Harari’s view of contemporary biology and neuroscience are more shaped by The Matrix and Jurassic Park than real academic research. Here is an example, "A team of Russian, Japanese, and Korean scientists has recently mapped the genome of ancient mammoths, found frozen in the Siberian ice. They now plan to take a fertilized egg-cell of a present-day elephant, replace the elephantine DNA with a reconstructed mammoth DNA, and implant the egg in the womb of an elephant." He lazily, and incorrectly, cites an article from Time magazine as his source. This, in fact, is not what the article is about, and almost everything in that quote is untrue. This team did not sequence the mammoth genome, they would not use fertilized eggs of recipients, and they would not use reconstructed mammoth DNA (as the technology does not exist to synthesize a mammoth genome from scratch). Instead, they hoped to find living mammoth cells containing an entire intact genome, then inject the nucleus of such a cell into an unfertilized elephant egg, hope it starts dividing, and implant that into an elephant womb. Here are the unknowns with respect to this task—the probability of finding mammoth cells that are thousands of years old but still have fully intact nuclei (impossible to estimate, but improbably small), the success rate of any elephant egg dividing after being injected with mammoth DNA (the rate for division after living mouse-to-mouse egg nuclear transfer is only a few percent), the probability that this nuclear-transfer derived egg would continue to divide after being implanted in an elephant womb (improbably small). In short, the captive population of elephants is too small to provide enough donor eggs and potential surrogate mothers to even consider performing this foolhardy project, yet, Harari, with his head full of ideas that he misunderstood from Time, seems to think that it’s just a matter of months before the mammoth will be resurrected. (I should note that, since the publication of Sapiens, several labs have found ways to investigate the function of individual mammoth genes inside modern elephant cells—but to say that this is recreating a mammoth is more extreme than saying that Alba, the fluorescent rabbit, is a perfect reconstruction of a jellyfish).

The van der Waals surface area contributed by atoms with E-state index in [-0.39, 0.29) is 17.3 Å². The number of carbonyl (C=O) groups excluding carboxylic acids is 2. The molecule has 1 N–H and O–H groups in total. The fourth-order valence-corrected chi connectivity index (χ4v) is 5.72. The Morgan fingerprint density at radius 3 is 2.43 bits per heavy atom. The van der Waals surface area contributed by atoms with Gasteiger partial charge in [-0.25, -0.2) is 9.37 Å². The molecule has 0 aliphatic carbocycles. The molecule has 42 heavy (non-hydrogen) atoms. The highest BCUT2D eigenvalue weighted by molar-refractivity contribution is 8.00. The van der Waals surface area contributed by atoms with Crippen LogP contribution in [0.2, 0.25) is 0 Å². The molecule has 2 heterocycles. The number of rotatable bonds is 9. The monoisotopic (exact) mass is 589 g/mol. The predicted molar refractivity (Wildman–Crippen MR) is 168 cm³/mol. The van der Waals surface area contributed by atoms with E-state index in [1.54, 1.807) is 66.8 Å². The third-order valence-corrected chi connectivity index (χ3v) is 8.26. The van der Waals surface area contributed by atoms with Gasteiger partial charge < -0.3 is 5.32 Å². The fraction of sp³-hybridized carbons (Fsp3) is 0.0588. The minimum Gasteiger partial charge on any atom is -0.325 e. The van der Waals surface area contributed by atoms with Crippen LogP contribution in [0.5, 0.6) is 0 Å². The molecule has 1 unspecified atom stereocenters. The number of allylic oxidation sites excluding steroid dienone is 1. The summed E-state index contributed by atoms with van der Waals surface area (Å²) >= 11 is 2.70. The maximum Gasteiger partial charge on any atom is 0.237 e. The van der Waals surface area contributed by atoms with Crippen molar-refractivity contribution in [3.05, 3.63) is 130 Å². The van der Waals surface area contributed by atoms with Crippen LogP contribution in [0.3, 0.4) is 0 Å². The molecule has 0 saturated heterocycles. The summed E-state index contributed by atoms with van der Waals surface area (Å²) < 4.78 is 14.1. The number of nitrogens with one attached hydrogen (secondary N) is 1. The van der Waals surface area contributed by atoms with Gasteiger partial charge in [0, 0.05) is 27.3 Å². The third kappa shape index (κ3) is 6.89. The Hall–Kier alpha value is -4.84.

Similiarly, Harari cites George Church's claim that he could make a Neanderthal child for $30 million. For the same reasons, the technology does not exist to synthesize a 3+ billion base genome de novo. At current DNA synthesis costs, it would require $100 million to carry out this synthesis as thousands or millions of fragments, which then couldn't be coherently assembled into something like a genome. No multicellular organism has ever been created with a synthetic genome, and human embryos would be the last place to start testing the possibility. Whether this is something that may eventually be technically possible is not important, as there are so many ethical hurdles to even begin the proof-of-principle research that it’s safe to say this isn’t going to happen unless someone first clones Josef Mengele and installs him as the head of the National Institutes of Health. I assume that Harari believes that since humans are so cruel as to practice industrial farming, it is inevitable that they will permit hundreds or thousands of failed pregnancies to relish in the glory of a Neanderthal. Again, Harari ignorantly suggests that the question is not whether this is possible but how many days until there is a new underclass of Neanderthals.